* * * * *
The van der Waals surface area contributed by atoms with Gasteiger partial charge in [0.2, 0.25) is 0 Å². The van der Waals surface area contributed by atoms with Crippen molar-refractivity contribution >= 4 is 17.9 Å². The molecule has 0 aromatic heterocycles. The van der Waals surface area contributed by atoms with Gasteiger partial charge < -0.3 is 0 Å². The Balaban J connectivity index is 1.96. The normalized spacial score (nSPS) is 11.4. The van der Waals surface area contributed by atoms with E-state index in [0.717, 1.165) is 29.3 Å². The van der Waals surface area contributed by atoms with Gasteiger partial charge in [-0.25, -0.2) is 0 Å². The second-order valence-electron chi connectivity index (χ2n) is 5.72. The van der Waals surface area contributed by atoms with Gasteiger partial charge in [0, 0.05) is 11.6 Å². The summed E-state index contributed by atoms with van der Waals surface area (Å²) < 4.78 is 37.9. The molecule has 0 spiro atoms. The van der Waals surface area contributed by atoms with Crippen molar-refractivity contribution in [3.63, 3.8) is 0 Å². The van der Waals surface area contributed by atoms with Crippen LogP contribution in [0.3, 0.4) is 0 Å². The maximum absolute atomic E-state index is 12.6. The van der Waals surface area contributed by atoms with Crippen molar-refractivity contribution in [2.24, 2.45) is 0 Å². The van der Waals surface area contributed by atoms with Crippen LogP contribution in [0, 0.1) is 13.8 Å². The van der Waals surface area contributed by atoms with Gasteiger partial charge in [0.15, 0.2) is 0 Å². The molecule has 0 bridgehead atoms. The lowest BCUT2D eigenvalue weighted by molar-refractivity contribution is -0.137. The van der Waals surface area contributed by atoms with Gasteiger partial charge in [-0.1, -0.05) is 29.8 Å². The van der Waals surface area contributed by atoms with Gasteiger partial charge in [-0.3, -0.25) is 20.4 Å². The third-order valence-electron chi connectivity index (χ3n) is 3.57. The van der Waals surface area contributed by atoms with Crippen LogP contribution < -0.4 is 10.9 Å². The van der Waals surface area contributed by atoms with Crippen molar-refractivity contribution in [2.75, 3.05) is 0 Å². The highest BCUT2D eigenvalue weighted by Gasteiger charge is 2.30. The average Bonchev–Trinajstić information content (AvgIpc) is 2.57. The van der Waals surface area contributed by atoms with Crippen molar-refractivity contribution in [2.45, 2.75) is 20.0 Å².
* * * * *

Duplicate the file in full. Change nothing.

The van der Waals surface area contributed by atoms with Gasteiger partial charge in [0.2, 0.25) is 0 Å². The van der Waals surface area contributed by atoms with Crippen molar-refractivity contribution >= 4 is 17.9 Å². The molecule has 0 aromatic heterocycles. The van der Waals surface area contributed by atoms with Gasteiger partial charge < -0.3 is 0 Å². The Balaban J connectivity index is 1.96. The normalized spacial score (nSPS) is 11.4. The van der Waals surface area contributed by atoms with E-state index in [0.717, 1.165) is 29.3 Å². The van der Waals surface area contributed by atoms with Gasteiger partial charge in [-0.25, -0.2) is 0 Å². The second-order valence-electron chi connectivity index (χ2n) is 5.72. The van der Waals surface area contributed by atoms with Gasteiger partial charge in [0, 0.05) is 11.6 Å². The summed E-state index contributed by atoms with van der Waals surface area (Å²) < 4.78 is 37.9. The molecule has 0 spiro atoms. The van der Waals surface area contributed by atoms with Crippen molar-refractivity contribution in [3.63, 3.8) is 0 Å². The van der Waals surface area contributed by atoms with Crippen LogP contribution in [0.3, 0.4) is 0 Å². The maximum absolute atomic E-state index is 12.6. The van der Waals surface area contributed by atoms with Crippen molar-refractivity contribution in [2.24, 2.45) is 0 Å². The van der Waals surface area contributed by atoms with Crippen LogP contribution in [0, 0.1) is 13.8 Å². The van der Waals surface area contributed by atoms with Gasteiger partial charge in [0.15, 0.2) is 0 Å². The molecule has 0 bridgehead atoms. The lowest BCUT2D eigenvalue weighted by molar-refractivity contribution is -0.137. The van der Waals surface area contributed by atoms with Gasteiger partial charge in [-0.1, -0.05) is 29.8 Å². The van der Waals surface area contributed by atoms with Gasteiger partial charge in [-0.3, -0.25) is 20.4 Å². The third-order valence-electron chi connectivity index (χ3n) is 3.57. The van der Waals surface area contributed by atoms with Crippen LogP contribution < -0.4 is 10.9 Å². The van der Waals surface area contributed by atoms with Crippen molar-refractivity contribution in [2.75, 3.05) is 0 Å². The highest BCUT2D eigenvalue weighted by Gasteiger charge is 2.30. The average Bonchev–Trinajstić information content (AvgIpc) is 2.57. The van der Waals surface area contributed by atoms with Crippen molar-refractivity contribution in [2.45, 2.75) is 20.0 Å².